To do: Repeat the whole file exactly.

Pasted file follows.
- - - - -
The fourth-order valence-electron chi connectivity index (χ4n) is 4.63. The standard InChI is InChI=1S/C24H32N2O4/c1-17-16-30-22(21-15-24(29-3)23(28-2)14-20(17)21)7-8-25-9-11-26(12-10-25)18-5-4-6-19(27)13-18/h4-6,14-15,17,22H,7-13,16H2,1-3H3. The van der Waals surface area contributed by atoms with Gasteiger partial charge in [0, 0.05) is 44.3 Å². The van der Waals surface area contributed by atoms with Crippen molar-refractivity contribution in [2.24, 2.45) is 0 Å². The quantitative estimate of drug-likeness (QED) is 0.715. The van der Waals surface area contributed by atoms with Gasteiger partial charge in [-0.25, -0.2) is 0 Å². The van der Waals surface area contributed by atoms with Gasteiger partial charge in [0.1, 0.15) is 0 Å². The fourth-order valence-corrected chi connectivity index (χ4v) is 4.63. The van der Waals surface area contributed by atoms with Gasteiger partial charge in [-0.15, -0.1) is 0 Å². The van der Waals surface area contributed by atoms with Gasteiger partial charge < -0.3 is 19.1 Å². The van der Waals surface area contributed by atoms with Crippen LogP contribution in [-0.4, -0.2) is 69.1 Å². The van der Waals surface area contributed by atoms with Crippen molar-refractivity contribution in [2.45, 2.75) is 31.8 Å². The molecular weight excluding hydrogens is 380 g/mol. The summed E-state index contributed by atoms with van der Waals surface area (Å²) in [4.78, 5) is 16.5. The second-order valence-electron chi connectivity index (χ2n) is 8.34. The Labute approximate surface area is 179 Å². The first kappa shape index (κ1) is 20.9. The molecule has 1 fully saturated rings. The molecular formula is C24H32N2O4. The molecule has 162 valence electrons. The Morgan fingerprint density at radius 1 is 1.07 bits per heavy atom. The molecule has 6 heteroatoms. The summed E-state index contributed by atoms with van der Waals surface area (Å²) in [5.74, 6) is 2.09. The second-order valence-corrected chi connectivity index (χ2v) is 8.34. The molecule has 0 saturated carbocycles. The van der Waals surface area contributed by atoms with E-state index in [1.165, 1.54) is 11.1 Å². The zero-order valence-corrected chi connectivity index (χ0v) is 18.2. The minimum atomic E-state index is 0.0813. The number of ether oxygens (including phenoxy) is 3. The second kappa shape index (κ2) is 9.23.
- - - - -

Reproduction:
The fourth-order valence-electron chi connectivity index (χ4n) is 4.63. The standard InChI is InChI=1S/C24H32N2O4/c1-17-16-30-22(21-15-24(29-3)23(28-2)14-20(17)21)7-8-25-9-11-26(12-10-25)18-5-4-6-19(27)13-18/h4-6,14-15,17,22H,7-13,16H2,1-3H3. The van der Waals surface area contributed by atoms with Gasteiger partial charge in [0, 0.05) is 44.3 Å². The van der Waals surface area contributed by atoms with Crippen molar-refractivity contribution in [2.24, 2.45) is 0 Å². The quantitative estimate of drug-likeness (QED) is 0.715. The van der Waals surface area contributed by atoms with Gasteiger partial charge in [-0.25, -0.2) is 0 Å². The van der Waals surface area contributed by atoms with Gasteiger partial charge in [0.1, 0.15) is 0 Å². The fourth-order valence-corrected chi connectivity index (χ4v) is 4.63. The van der Waals surface area contributed by atoms with Gasteiger partial charge in [-0.15, -0.1) is 0 Å². The van der Waals surface area contributed by atoms with Gasteiger partial charge < -0.3 is 19.1 Å². The van der Waals surface area contributed by atoms with Crippen LogP contribution in [-0.4, -0.2) is 69.1 Å². The van der Waals surface area contributed by atoms with Crippen molar-refractivity contribution in [2.45, 2.75) is 31.8 Å². The molecular weight excluding hydrogens is 380 g/mol. The summed E-state index contributed by atoms with van der Waals surface area (Å²) in [4.78, 5) is 16.5. The second-order valence-electron chi connectivity index (χ2n) is 8.34. The Labute approximate surface area is 179 Å². The first kappa shape index (κ1) is 20.9. The molecule has 1 fully saturated rings. The molecular formula is C24H32N2O4. The molecule has 162 valence electrons. The Morgan fingerprint density at radius 1 is 1.07 bits per heavy atom. The molecule has 6 heteroatoms. The summed E-state index contributed by atoms with van der Waals surface area (Å²) in [5.74, 6) is 2.09. The second-order valence-corrected chi connectivity index (χ2v) is 8.34. The molecule has 0 saturated carbocycles. The van der Waals surface area contributed by atoms with E-state index in [1.165, 1.54) is 11.1 Å². The zero-order valence-corrected chi connectivity index (χ0v) is 18.2. The minimum atomic E-state index is 0.0813. The number of ether oxygens (including phenoxy) is 3. The second kappa shape index (κ2) is 9.23.